There have been a lot of deaths in my life.
There has been a lot of death in my life.
People I don’t know — disasters, political and natural ones (though I suppose some could argue political disasters ARE natural), people I do know, people who have been integral parts of parts of my life.
People who have comprised the important, shining details of my life.
Perhaps it is these experiences that makes me so accustomed to the idea of death. Of the end of existence. I know it is these experiences, of the awareness of the things that could easily (if not inevitably) happen to myself, that truly set me apart from people my own age. It is an aging experience, akin in nature if not in scope of soldiers who watch others die in combat. The sheer experience of death in one’s life is sobering, it grounds us and keeps us feeling the flow of blood in our veins, the motions of bones and joints and ligaments under our skin.
It is feeling the workings of our body and being able to step outside of our physical selves, if only briefly, to see how we interact with the minutiae of the world around us — it is these things that let us know we are breathing, but it is these same things that remind us that our breaths our numbered.
The idea that things can, in fact, happen to me, is why I have always been different from my peers. Why I tend not to take unnecessary risks, whether it be buying a beer at a bar when I know I won’t get carded, or taking another hit off a bowl, or trying a line on a desk. I know things can happen. I have seen them, I have lived them, I have known them — even if many of these things are through other people.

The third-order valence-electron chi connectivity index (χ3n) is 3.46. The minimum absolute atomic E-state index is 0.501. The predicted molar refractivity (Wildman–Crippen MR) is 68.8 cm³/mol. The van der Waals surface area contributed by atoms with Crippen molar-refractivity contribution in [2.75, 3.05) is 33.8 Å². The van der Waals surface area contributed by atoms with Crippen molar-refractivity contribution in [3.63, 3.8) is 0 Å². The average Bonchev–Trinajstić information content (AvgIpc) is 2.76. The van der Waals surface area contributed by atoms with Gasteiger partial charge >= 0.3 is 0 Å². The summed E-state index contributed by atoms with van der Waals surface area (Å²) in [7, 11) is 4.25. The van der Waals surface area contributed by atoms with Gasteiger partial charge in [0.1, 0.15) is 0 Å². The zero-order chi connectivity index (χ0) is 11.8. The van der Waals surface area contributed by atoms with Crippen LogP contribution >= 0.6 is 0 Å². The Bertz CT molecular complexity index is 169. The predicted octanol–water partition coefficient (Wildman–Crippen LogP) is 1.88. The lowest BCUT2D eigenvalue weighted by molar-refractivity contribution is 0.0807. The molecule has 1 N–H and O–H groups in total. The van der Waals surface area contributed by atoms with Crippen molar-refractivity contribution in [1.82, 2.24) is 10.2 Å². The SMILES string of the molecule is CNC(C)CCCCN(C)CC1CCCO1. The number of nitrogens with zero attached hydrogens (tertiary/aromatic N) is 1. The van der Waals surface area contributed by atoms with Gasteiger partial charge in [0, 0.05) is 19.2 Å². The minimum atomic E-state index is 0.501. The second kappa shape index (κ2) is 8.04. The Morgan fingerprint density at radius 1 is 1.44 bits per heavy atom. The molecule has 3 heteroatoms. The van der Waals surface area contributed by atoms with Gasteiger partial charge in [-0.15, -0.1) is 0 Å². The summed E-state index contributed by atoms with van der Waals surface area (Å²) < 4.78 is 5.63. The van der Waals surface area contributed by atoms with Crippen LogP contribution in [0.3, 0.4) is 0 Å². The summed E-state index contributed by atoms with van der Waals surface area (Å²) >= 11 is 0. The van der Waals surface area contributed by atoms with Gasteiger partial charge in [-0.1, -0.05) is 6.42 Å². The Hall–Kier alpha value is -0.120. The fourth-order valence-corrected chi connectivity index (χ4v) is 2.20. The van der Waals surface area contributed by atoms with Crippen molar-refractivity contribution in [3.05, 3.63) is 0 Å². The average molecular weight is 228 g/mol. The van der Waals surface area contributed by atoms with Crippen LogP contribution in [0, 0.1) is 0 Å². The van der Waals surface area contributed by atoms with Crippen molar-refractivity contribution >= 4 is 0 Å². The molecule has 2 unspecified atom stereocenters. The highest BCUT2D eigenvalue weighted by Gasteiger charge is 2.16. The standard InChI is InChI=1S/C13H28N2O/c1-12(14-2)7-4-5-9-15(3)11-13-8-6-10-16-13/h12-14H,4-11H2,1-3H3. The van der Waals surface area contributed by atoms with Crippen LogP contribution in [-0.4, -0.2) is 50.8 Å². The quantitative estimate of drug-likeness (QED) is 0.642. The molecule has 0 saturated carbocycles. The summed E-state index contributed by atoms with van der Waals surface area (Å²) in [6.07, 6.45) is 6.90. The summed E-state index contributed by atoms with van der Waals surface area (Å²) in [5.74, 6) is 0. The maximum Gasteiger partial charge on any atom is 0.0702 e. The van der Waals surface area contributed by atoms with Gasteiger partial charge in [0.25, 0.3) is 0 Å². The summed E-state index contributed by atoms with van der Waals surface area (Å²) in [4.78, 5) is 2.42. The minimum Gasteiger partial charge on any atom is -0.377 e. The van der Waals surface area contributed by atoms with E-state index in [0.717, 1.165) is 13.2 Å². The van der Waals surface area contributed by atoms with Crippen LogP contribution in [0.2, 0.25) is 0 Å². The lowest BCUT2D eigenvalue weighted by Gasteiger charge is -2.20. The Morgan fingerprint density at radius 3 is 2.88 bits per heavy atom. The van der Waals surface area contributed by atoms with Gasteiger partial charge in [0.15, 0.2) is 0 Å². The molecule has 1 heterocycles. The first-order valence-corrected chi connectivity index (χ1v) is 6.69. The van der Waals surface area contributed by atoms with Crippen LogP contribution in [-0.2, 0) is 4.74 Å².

My life was marked by death before I was even born. I would venture to say that the death of my maternal, biological grandfather was the catalyst that sparked an unfathomable sequence of events that would forever mark my family in ways that will probably never be known to me — at least not their scope.
The knowledge that everything ends, the experiences that friendships tend to be superficial and nothing more than close-quartered convenience, allows me to take great comfort in being by myself. The knowledge that I can be alone in a space by myself, whether it be a tiny dorm room, an academic building hallway, a coffee shop, or even a large park, keeps me grounded. Observation of myself and everything around me lets me know I am, to some extent, still alive.
Certainly I am still capable of forging real bonds with people. But more often than not, distance and lack of communication slowly hacks away at the bonds, like some slow-moving pendulum of a guillotine blade. What is done is done, and cannot be undone. You can try to forge new threads, cords, or what have you, but you cannot re-create things of the past. This, perhaps, has been the most difficult lesson for me to learn. One that I do not like, and one that I will, perhaps, forever struggle with.